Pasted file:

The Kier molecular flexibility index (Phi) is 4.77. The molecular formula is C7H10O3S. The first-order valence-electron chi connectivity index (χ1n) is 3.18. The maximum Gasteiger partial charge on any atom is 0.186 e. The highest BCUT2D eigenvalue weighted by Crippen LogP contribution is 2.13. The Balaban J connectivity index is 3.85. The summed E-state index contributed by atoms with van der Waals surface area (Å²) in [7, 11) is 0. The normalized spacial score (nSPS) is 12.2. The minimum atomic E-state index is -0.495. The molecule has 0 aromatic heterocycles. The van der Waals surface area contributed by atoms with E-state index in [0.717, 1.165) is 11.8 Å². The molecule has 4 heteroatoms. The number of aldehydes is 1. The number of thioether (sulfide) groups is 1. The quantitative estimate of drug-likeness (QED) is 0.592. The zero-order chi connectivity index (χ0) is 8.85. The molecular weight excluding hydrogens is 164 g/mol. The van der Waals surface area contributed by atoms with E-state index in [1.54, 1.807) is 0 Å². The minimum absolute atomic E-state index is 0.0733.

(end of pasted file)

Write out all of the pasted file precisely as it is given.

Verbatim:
The Kier molecular flexibility index (Phi) is 4.77. The molecular formula is C7H10O3S. The first-order valence-electron chi connectivity index (χ1n) is 3.18. The maximum Gasteiger partial charge on any atom is 0.186 e. The highest BCUT2D eigenvalue weighted by Crippen LogP contribution is 2.13. The Balaban J connectivity index is 3.85. The summed E-state index contributed by atoms with van der Waals surface area (Å²) in [7, 11) is 0. The normalized spacial score (nSPS) is 12.2. The minimum atomic E-state index is -0.495. The molecule has 0 aromatic heterocycles. The van der Waals surface area contributed by atoms with E-state index in [0.717, 1.165) is 11.8 Å². The molecule has 4 heteroatoms. The number of aldehydes is 1. The number of thioether (sulfide) groups is 1. The quantitative estimate of drug-likeness (QED) is 0.592. The zero-order chi connectivity index (χ0) is 8.85. The molecular weight excluding hydrogens is 164 g/mol. The van der Waals surface area contributed by atoms with E-state index in [1.54, 1.807) is 0 Å². The minimum absolute atomic E-state index is 0.0733.